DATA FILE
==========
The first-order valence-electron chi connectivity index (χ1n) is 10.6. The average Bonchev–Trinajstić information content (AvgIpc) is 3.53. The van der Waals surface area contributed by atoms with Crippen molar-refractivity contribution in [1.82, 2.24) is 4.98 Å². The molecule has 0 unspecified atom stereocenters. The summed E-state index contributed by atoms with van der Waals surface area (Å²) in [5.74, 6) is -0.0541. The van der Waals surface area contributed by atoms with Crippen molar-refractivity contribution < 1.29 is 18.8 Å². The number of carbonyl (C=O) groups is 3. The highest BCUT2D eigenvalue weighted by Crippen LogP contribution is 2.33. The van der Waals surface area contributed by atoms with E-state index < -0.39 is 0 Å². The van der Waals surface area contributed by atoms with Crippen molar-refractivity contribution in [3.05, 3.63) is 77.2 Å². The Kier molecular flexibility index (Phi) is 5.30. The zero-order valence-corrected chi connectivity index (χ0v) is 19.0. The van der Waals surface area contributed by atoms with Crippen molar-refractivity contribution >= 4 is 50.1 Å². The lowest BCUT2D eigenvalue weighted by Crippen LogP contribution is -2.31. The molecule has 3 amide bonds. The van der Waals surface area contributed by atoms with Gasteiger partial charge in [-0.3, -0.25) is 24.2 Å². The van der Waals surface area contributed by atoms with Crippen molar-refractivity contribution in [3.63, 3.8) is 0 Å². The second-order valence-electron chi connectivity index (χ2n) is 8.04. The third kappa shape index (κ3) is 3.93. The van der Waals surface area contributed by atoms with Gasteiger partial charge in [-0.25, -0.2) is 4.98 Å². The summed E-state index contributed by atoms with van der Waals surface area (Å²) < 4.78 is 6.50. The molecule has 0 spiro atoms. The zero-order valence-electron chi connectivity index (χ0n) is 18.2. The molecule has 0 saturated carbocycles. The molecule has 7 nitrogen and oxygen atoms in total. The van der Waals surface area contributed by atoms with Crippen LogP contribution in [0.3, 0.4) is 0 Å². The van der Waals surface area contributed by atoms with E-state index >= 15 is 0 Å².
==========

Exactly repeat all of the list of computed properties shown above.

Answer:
The first-order valence-electron chi connectivity index (χ1n) is 10.6. The average Bonchev–Trinajstić information content (AvgIpc) is 3.53. The van der Waals surface area contributed by atoms with Crippen molar-refractivity contribution in [1.82, 2.24) is 4.98 Å². The molecule has 0 unspecified atom stereocenters. The summed E-state index contributed by atoms with van der Waals surface area (Å²) in [5.74, 6) is -0.0541. The van der Waals surface area contributed by atoms with Crippen molar-refractivity contribution < 1.29 is 18.8 Å². The number of carbonyl (C=O) groups is 3. The highest BCUT2D eigenvalue weighted by Crippen LogP contribution is 2.33. The van der Waals surface area contributed by atoms with E-state index < -0.39 is 0 Å². The van der Waals surface area contributed by atoms with Crippen molar-refractivity contribution in [3.05, 3.63) is 77.2 Å². The Kier molecular flexibility index (Phi) is 5.30. The zero-order valence-corrected chi connectivity index (χ0v) is 19.0. The van der Waals surface area contributed by atoms with Crippen molar-refractivity contribution >= 4 is 50.1 Å². The lowest BCUT2D eigenvalue weighted by Crippen LogP contribution is -2.31. The molecule has 3 amide bonds. The van der Waals surface area contributed by atoms with Gasteiger partial charge in [-0.3, -0.25) is 24.2 Å². The van der Waals surface area contributed by atoms with Crippen molar-refractivity contribution in [3.63, 3.8) is 0 Å². The second-order valence-electron chi connectivity index (χ2n) is 8.04. The third kappa shape index (κ3) is 3.93. The van der Waals surface area contributed by atoms with Gasteiger partial charge in [-0.25, -0.2) is 4.98 Å². The summed E-state index contributed by atoms with van der Waals surface area (Å²) < 4.78 is 6.50. The molecule has 0 spiro atoms. The zero-order valence-electron chi connectivity index (χ0n) is 18.2. The molecule has 0 saturated carbocycles. The molecule has 7 nitrogen and oxygen atoms in total. The van der Waals surface area contributed by atoms with Crippen LogP contribution in [0.3, 0.4) is 0 Å². The van der Waals surface area contributed by atoms with E-state index >= 15 is 0 Å².